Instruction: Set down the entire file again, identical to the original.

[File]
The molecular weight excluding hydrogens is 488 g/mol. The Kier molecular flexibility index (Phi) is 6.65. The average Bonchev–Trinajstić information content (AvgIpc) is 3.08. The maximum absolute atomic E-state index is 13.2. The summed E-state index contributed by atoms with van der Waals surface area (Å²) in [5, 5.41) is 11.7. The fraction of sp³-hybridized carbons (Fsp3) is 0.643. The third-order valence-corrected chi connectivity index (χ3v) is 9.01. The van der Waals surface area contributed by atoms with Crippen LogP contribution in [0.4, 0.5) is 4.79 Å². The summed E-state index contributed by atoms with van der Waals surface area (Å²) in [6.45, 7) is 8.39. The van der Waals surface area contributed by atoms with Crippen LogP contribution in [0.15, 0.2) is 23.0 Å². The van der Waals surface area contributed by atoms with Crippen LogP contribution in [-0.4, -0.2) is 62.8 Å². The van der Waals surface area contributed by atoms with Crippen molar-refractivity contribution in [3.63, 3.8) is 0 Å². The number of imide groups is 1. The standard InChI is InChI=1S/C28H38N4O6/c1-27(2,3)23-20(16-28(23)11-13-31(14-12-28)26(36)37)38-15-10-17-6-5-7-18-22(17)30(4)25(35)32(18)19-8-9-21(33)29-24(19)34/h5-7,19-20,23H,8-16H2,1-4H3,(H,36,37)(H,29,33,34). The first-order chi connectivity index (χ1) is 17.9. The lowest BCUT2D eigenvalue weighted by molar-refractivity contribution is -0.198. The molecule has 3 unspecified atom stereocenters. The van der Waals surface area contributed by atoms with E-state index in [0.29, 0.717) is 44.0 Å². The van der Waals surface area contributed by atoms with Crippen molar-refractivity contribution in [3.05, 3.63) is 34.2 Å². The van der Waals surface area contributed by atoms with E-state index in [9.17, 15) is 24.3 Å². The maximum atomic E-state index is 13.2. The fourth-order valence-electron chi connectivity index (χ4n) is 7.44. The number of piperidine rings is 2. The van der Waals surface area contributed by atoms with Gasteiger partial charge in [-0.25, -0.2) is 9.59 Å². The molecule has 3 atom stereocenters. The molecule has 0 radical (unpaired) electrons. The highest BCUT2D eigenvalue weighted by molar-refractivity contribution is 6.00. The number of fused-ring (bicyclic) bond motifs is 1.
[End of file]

The molecular weight excluding hydrogens is 488 g/mol. The Kier molecular flexibility index (Phi) is 6.65. The average Bonchev–Trinajstić information content (AvgIpc) is 3.08. The maximum absolute atomic E-state index is 13.2. The summed E-state index contributed by atoms with van der Waals surface area (Å²) in [5, 5.41) is 11.7. The fraction of sp³-hybridized carbons (Fsp3) is 0.643. The third-order valence-corrected chi connectivity index (χ3v) is 9.01. The van der Waals surface area contributed by atoms with Crippen LogP contribution in [0.4, 0.5) is 4.79 Å². The summed E-state index contributed by atoms with van der Waals surface area (Å²) in [6.45, 7) is 8.39. The van der Waals surface area contributed by atoms with Crippen LogP contribution in [0.15, 0.2) is 23.0 Å². The van der Waals surface area contributed by atoms with Crippen LogP contribution in [-0.4, -0.2) is 62.8 Å². The van der Waals surface area contributed by atoms with Crippen molar-refractivity contribution in [3.63, 3.8) is 0 Å². The number of imide groups is 1. The standard InChI is InChI=1S/C28H38N4O6/c1-27(2,3)23-20(16-28(23)11-13-31(14-12-28)26(36)37)38-15-10-17-6-5-7-18-22(17)30(4)25(35)32(18)19-8-9-21(33)29-24(19)34/h5-7,19-20,23H,8-16H2,1-4H3,(H,36,37)(H,29,33,34). The first-order chi connectivity index (χ1) is 17.9. The lowest BCUT2D eigenvalue weighted by molar-refractivity contribution is -0.198. The molecule has 3 unspecified atom stereocenters. The van der Waals surface area contributed by atoms with E-state index in [0.29, 0.717) is 44.0 Å². The van der Waals surface area contributed by atoms with Crippen molar-refractivity contribution in [3.05, 3.63) is 34.2 Å². The van der Waals surface area contributed by atoms with E-state index in [9.17, 15) is 24.3 Å². The maximum atomic E-state index is 13.2. The fourth-order valence-electron chi connectivity index (χ4n) is 7.44. The number of piperidine rings is 2. The van der Waals surface area contributed by atoms with Gasteiger partial charge in [-0.25, -0.2) is 9.59 Å². The molecule has 3 atom stereocenters. The molecule has 0 radical (unpaired) electrons. The highest BCUT2D eigenvalue weighted by molar-refractivity contribution is 6.00. The number of fused-ring (bicyclic) bond motifs is 1.